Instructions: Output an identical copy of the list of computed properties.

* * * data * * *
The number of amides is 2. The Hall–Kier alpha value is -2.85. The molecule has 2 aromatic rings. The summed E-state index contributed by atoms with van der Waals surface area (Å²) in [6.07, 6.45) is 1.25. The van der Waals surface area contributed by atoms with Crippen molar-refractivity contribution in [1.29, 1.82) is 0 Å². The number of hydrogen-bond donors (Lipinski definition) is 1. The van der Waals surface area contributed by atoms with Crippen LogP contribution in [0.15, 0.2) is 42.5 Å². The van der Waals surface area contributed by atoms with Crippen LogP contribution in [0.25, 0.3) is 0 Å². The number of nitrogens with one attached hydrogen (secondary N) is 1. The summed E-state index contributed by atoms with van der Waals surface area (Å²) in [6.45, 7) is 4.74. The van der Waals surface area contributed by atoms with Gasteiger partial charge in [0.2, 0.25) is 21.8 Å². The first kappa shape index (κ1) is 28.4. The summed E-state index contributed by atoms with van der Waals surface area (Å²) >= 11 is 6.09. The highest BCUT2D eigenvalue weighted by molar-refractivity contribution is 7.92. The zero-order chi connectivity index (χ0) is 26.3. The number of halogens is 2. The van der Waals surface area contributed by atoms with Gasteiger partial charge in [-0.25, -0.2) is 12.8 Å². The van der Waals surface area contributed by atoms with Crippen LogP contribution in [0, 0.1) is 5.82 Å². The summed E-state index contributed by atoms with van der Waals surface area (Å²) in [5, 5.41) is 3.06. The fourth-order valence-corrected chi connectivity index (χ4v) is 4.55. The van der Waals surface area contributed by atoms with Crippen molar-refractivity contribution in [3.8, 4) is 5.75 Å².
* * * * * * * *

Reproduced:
The number of amides is 2. The Hall–Kier alpha value is -2.85. The molecule has 2 aromatic rings. The summed E-state index contributed by atoms with van der Waals surface area (Å²) in [6.07, 6.45) is 1.25. The van der Waals surface area contributed by atoms with Crippen molar-refractivity contribution in [1.29, 1.82) is 0 Å². The number of hydrogen-bond donors (Lipinski definition) is 1. The van der Waals surface area contributed by atoms with Crippen LogP contribution in [0.15, 0.2) is 42.5 Å². The van der Waals surface area contributed by atoms with Crippen LogP contribution in [0.25, 0.3) is 0 Å². The number of nitrogens with one attached hydrogen (secondary N) is 1. The summed E-state index contributed by atoms with van der Waals surface area (Å²) in [6.45, 7) is 4.74. The van der Waals surface area contributed by atoms with Gasteiger partial charge in [0.2, 0.25) is 21.8 Å². The first kappa shape index (κ1) is 28.4. The summed E-state index contributed by atoms with van der Waals surface area (Å²) >= 11 is 6.09. The highest BCUT2D eigenvalue weighted by molar-refractivity contribution is 7.92. The zero-order chi connectivity index (χ0) is 26.3. The number of halogens is 2. The van der Waals surface area contributed by atoms with Gasteiger partial charge in [-0.25, -0.2) is 12.8 Å². The van der Waals surface area contributed by atoms with Crippen LogP contribution in [0, 0.1) is 5.82 Å². The summed E-state index contributed by atoms with van der Waals surface area (Å²) in [5, 5.41) is 3.06. The fourth-order valence-corrected chi connectivity index (χ4v) is 4.55. The van der Waals surface area contributed by atoms with Crippen molar-refractivity contribution in [3.8, 4) is 5.75 Å².